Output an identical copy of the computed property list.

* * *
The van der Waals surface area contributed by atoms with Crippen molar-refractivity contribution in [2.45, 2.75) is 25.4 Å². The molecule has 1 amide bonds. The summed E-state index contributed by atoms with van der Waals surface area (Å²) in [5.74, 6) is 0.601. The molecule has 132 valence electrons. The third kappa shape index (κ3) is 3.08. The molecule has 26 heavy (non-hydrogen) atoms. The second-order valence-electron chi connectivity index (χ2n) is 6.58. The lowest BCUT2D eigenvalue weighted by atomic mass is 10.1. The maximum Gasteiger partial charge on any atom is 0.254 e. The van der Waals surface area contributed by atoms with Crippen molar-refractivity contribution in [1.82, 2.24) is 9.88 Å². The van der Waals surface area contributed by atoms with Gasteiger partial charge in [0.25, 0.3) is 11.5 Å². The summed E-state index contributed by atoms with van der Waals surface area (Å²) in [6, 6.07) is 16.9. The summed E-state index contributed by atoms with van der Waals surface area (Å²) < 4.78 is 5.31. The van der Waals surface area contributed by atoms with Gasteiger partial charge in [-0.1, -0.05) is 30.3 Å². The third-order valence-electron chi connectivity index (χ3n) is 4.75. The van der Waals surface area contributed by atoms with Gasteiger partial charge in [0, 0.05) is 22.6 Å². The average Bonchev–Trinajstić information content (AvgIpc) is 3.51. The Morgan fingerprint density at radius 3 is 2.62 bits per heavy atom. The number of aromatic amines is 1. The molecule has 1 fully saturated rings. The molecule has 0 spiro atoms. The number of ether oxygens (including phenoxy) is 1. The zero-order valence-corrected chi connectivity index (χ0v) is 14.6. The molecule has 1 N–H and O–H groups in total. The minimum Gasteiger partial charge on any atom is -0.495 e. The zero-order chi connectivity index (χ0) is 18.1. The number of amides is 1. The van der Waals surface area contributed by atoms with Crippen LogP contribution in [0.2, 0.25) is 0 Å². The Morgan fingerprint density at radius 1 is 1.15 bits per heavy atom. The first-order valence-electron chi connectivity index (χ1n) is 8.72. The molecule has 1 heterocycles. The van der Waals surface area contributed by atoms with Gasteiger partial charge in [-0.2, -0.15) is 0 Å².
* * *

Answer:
The van der Waals surface area contributed by atoms with Crippen molar-refractivity contribution in [2.45, 2.75) is 25.4 Å². The molecule has 1 amide bonds. The summed E-state index contributed by atoms with van der Waals surface area (Å²) in [5.74, 6) is 0.601. The molecule has 132 valence electrons. The third kappa shape index (κ3) is 3.08. The molecule has 26 heavy (non-hydrogen) atoms. The second-order valence-electron chi connectivity index (χ2n) is 6.58. The lowest BCUT2D eigenvalue weighted by atomic mass is 10.1. The maximum Gasteiger partial charge on any atom is 0.254 e. The van der Waals surface area contributed by atoms with Crippen molar-refractivity contribution in [1.82, 2.24) is 9.88 Å². The van der Waals surface area contributed by atoms with Gasteiger partial charge in [0.25, 0.3) is 11.5 Å². The summed E-state index contributed by atoms with van der Waals surface area (Å²) in [6, 6.07) is 16.9. The summed E-state index contributed by atoms with van der Waals surface area (Å²) < 4.78 is 5.31. The van der Waals surface area contributed by atoms with Gasteiger partial charge in [-0.1, -0.05) is 30.3 Å². The third-order valence-electron chi connectivity index (χ3n) is 4.75. The van der Waals surface area contributed by atoms with Gasteiger partial charge in [0, 0.05) is 22.6 Å². The average Bonchev–Trinajstić information content (AvgIpc) is 3.51. The Morgan fingerprint density at radius 3 is 2.62 bits per heavy atom. The number of aromatic amines is 1. The molecule has 1 fully saturated rings. The molecule has 0 spiro atoms. The number of ether oxygens (including phenoxy) is 1. The zero-order valence-corrected chi connectivity index (χ0v) is 14.6. The molecule has 1 N–H and O–H groups in total. The minimum Gasteiger partial charge on any atom is -0.495 e. The zero-order chi connectivity index (χ0) is 18.1. The number of amides is 1. The van der Waals surface area contributed by atoms with Crippen LogP contribution in [0.2, 0.25) is 0 Å². The Morgan fingerprint density at radius 1 is 1.15 bits per heavy atom. The first-order valence-electron chi connectivity index (χ1n) is 8.72. The molecule has 1 heterocycles. The van der Waals surface area contributed by atoms with Gasteiger partial charge in [-0.2, -0.15) is 0 Å².